The Province of British Columbia and CKISS were alerted that live invasive zebra mussels had been found in a shipment of aquarium moss balls sold at a Seattle PetCo pet store. The mussels have since been found in several locations in B.C. and other western provinces and states.
In an information bulletin, the Province of B.C. is asking for anyone who has a moss ball in their aquarium to inspect the plant for invasive mussels. Zebra mussels are small and range in size from 1mm to 3 cm, the D-shaped shells can be brown or cream-coloured with jagged brown or black stripes across the shell usually present.
Zebra mussels pose a major threat to BC waters. In other parts of North America, these mussels have caused considerable damage to hydropower stations, and municipal water supplies. The mussels can also have impacts on biodiversity, water quality, recreation, fisheries and species at risk.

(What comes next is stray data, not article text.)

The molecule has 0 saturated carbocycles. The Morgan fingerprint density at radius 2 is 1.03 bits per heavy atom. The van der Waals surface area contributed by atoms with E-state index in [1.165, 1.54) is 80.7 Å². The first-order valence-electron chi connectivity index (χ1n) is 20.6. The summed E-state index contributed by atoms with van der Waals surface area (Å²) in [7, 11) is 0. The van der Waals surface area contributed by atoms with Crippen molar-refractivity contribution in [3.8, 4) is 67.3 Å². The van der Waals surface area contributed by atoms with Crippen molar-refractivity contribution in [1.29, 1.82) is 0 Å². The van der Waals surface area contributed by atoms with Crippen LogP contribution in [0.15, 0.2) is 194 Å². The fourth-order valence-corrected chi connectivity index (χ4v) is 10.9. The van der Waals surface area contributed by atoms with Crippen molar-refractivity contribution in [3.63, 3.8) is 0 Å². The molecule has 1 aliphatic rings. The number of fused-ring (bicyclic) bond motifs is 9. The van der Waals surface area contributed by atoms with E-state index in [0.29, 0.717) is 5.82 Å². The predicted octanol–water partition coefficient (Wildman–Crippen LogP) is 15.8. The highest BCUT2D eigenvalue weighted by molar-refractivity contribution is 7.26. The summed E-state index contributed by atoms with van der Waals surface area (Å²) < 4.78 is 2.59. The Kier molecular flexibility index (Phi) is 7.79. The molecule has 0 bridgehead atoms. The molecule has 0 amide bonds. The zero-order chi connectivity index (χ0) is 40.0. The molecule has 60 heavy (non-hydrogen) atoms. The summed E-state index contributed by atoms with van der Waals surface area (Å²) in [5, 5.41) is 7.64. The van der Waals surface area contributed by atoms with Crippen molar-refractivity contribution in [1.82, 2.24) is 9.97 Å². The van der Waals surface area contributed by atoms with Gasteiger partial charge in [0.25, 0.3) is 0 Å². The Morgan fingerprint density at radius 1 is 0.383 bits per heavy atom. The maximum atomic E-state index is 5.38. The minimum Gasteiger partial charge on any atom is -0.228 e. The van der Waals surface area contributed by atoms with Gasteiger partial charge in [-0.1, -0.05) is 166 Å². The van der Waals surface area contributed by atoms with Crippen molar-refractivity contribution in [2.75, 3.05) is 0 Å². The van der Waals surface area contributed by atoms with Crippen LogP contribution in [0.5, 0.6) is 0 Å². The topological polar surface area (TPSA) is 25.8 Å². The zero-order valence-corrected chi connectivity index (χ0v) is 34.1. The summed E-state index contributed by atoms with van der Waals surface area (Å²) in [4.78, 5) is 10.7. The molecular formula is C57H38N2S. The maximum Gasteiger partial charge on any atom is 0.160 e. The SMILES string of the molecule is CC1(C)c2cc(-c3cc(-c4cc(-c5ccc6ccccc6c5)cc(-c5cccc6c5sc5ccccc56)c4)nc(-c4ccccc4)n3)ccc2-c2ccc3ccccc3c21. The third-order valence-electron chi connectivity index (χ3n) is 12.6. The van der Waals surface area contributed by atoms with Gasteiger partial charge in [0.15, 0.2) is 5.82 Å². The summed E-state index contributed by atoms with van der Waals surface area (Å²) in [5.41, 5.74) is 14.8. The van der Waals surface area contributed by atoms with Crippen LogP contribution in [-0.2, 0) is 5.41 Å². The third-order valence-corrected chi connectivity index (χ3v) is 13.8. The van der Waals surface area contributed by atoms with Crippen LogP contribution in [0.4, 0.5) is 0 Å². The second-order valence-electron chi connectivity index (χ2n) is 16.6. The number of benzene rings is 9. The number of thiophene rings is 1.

What do you do if you find zebra mussels in moss balls?
- Anyone who finds zebra mussels can call the Report All Poachers and Polluters hotline at 1 877 952-7277 to report their find.
- Safely dispose of moss balls by placing them in a sealed plastic bag and putting them in a freezer for at least 24 hours, or placing them in boiling water for at least one full minute and then let cool.
- After this, place the moss ball and any of its packaging in a sealed plastic bag and dispose in the trash.
- Do not flush moss balls down the toilet or put them in the compost.
- Once the moss balls have been removed from the aquarium, do not dispose of untreated water down the drain or into any residential water system or waterway. The larvae of zebra mussels are microscopic, so you should assume all equipment, plants or rocks that have come in contact with a moss ball need to be decontaminated.
You can learn more about the impacts of zebra mussels and what you can do to help prevent their spread here.